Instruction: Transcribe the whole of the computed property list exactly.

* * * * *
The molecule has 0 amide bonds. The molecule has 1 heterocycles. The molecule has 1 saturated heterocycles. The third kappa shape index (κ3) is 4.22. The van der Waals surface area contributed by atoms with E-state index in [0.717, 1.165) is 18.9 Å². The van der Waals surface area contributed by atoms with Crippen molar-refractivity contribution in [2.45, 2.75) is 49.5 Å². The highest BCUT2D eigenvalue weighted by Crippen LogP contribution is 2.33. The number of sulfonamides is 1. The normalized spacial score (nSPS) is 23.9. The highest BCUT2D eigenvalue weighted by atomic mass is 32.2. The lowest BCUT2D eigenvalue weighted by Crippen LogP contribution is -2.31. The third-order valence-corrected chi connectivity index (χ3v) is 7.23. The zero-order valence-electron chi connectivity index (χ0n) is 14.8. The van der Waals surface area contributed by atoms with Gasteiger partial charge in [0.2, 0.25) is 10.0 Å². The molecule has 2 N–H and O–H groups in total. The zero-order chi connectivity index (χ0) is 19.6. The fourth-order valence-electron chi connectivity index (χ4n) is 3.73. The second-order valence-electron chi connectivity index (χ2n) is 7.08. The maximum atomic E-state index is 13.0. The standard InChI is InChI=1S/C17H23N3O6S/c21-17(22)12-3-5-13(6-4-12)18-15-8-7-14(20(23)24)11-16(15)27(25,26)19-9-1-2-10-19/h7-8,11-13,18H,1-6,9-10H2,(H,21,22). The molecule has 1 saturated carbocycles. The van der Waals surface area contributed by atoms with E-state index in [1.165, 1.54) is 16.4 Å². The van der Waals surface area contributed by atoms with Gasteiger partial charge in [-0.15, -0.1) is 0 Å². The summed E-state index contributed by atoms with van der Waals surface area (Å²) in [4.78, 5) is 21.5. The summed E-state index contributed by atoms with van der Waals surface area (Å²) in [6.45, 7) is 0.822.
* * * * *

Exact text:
The molecule has 0 amide bonds. The molecule has 1 heterocycles. The molecule has 1 saturated heterocycles. The third kappa shape index (κ3) is 4.22. The van der Waals surface area contributed by atoms with E-state index in [0.717, 1.165) is 18.9 Å². The van der Waals surface area contributed by atoms with Crippen molar-refractivity contribution in [2.45, 2.75) is 49.5 Å². The highest BCUT2D eigenvalue weighted by Crippen LogP contribution is 2.33. The number of sulfonamides is 1. The normalized spacial score (nSPS) is 23.9. The highest BCUT2D eigenvalue weighted by atomic mass is 32.2. The lowest BCUT2D eigenvalue weighted by Crippen LogP contribution is -2.31. The third-order valence-corrected chi connectivity index (χ3v) is 7.23. The zero-order valence-electron chi connectivity index (χ0n) is 14.8. The van der Waals surface area contributed by atoms with Gasteiger partial charge in [0.2, 0.25) is 10.0 Å². The molecule has 2 N–H and O–H groups in total. The zero-order chi connectivity index (χ0) is 19.6. The fourth-order valence-electron chi connectivity index (χ4n) is 3.73. The second-order valence-electron chi connectivity index (χ2n) is 7.08. The maximum atomic E-state index is 13.0. The standard InChI is InChI=1S/C17H23N3O6S/c21-17(22)12-3-5-13(6-4-12)18-15-8-7-14(20(23)24)11-16(15)27(25,26)19-9-1-2-10-19/h7-8,11-13,18H,1-6,9-10H2,(H,21,22). The molecule has 1 saturated carbocycles. The van der Waals surface area contributed by atoms with E-state index in [1.165, 1.54) is 16.4 Å². The van der Waals surface area contributed by atoms with Gasteiger partial charge in [-0.15, -0.1) is 0 Å². The summed E-state index contributed by atoms with van der Waals surface area (Å²) in [4.78, 5) is 21.5. The summed E-state index contributed by atoms with van der Waals surface area (Å²) in [6.45, 7) is 0.822.